2 Week Intensive PDC • Permaculture Design CERTIFICATION • 7/28 - 8/11, 2017

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Quick Facts

WHAT IS IT?

A distribution system that enables local farmers and gardeners to supply all the needs of the community from individual scale to restaurants and schools.

THE ISSUE

Farmers, on their own, lack finances to be able to buy refrigerated trucks, maintain efficient cold storage, and ensure that cleaning and packaging requirements are met.

FOR EXAMPLE

If a hundred pounds of carrots are need by a school, they could order it from the Micro Distribution center, which would then be able to get them from dozens of backyard gardens, market farms, and larger multi-acre farms.

It would make the school's job easy and worry-free because it would be just as easy as ordering from large distributors. But better.

 

FUNDING

(Start Date: March 2014) funded by Broad Reach Foundation.

PARTNERS

Ken Morse from Community Food Strategies, Oxford Hills area farmers and growers.

LEARN MORE

Interested in learning more? Contact Us

 

MICRO DISTRIBUTION

Western Maine

The Oxford Hills Micro-Distribution Project seeks to work with local farmers and growers to provide more of their products to local wholesalers (institutions, restaurants, and other retail establishments). As of fall of 2014, dozens of local growers and buyers had been interviewed in order to gauge interest and readiness for scaling up.  A trial run was held that involved connecting local growers and buyers to help supply an October "Harvest Meal." Two meetings have been held since then to update interested growers and buyers on lessons learned to date and to start planning to move food the next growing season.

 

The Oxford Hills could efficiently feed itself on local food from local farmers and gardeners. A distribution system could be created that aggregates produce and locally-made products from gardens and farms. This system could supply all the needs of the community from individuals, farmers' markets, restaurants, businesses and schools.

 

The problem with creating this system so far is that farmers, on their own, lack finances to be able to buy refrigerated trucks, maintain efficient cold storage, and ensure that cleaning and packaging requirements are met. The problem of scale presents a gap, between doing it yourself and selling at a farmers' market, or being able to ramp up and sell in large quantities. We're left with industrial-sized food needs that can't be met by local farmers.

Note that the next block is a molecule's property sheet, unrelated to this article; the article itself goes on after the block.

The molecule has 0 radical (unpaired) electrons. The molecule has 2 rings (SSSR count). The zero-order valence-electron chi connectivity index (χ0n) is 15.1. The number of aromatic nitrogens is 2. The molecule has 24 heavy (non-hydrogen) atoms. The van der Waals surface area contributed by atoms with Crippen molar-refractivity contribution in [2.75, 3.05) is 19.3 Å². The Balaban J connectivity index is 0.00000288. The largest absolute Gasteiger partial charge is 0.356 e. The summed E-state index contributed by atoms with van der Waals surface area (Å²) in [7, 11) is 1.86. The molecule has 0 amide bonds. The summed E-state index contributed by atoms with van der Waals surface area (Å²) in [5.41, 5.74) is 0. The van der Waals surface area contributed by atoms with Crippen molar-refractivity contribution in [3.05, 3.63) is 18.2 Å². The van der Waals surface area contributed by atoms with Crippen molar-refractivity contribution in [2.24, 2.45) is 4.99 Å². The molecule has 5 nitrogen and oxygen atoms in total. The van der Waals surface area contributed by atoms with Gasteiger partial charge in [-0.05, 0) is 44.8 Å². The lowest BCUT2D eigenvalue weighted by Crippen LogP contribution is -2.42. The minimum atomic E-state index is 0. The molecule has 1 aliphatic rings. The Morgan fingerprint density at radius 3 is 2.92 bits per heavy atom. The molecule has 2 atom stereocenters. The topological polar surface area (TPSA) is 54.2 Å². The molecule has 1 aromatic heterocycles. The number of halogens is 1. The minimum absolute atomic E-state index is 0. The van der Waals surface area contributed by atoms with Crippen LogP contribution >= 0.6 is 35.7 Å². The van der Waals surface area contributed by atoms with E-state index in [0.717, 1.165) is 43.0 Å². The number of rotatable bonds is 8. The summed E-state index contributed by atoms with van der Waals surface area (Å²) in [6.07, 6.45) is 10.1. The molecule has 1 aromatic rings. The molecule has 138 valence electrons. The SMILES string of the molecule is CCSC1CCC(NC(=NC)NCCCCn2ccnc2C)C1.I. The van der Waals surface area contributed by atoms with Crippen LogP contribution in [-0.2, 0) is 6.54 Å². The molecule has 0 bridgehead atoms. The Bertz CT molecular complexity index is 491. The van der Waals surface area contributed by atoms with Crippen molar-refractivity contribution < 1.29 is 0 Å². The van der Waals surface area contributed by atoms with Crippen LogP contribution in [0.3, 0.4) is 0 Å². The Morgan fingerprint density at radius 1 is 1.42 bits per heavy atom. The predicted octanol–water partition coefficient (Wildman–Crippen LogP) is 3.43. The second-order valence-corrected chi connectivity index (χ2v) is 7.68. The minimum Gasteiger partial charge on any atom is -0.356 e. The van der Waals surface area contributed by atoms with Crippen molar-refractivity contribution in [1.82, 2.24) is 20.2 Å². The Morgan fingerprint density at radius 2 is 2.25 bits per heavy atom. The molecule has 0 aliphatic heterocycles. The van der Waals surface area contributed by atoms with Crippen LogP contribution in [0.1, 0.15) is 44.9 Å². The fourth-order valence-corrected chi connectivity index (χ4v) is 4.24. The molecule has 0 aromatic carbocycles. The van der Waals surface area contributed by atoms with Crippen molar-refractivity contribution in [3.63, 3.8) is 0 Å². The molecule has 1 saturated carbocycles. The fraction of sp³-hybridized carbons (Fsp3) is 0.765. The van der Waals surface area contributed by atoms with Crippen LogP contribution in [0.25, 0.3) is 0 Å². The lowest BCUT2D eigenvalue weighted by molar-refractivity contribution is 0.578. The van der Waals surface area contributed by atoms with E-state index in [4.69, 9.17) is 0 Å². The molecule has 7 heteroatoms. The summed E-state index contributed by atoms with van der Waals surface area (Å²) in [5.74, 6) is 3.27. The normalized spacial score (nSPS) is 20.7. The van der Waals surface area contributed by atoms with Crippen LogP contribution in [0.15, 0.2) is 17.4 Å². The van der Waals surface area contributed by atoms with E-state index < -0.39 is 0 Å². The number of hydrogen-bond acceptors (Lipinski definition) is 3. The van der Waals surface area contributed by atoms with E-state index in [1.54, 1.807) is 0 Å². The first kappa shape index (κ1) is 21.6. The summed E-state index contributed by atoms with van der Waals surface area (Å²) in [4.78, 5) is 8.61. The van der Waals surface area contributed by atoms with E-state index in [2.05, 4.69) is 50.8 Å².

The Oxford Hills Micro Distribution project is trying to change all that. We've interviewed all of the farmers in the area and have garnered a clear understanding of what the demand is. Supply and demand need to come together and we are starting to understand how it could be done.

 

By providing a facilitiy where farmers and gardeners can wash, pack, can, freeze and store their produce we could ensure that all of the food being produced could be available year-round to the whole community. A Micro Distribution Food Hub could serve as an aggregator and coordinate a supply chain that offers refrigerated pick up and delivery. If a hundred pounds of carrots are need by a school, they could order it from the Micro Distribution center, which would then be able to get them from dozens of backyard gardens, market farms, and larger multi-acre farms. The carrots would only travel a few miles, lowering the community's carbon footprint, and be nutrient dense, fresh and tasty. Kids would love this. It would make the school's job easy and worry-free because it would be just as easy as ordering from Sysco! But better.

 

Farmers and gardeners would also not have to drive all over the area delievering their goods and negotiating prices. They could stay in their gardens and on their farms doing what they do and love best. Their produce and products would be co-branded with farm information so that consumers would know where their food comes from and who is handling it.

 

If you are interested in being a part of this project, please call Seal Rossignol, CEBE's Program Director, at 207-739-2101. Ken Morse is heading up the project through Community Food Strategies and can be reached at 207-393-0134. Ken is the coordinator of Maine Farm to School Network and Maine Network of Community Food Councils. He is also on the leadership team of Farm to Institution New England.

 

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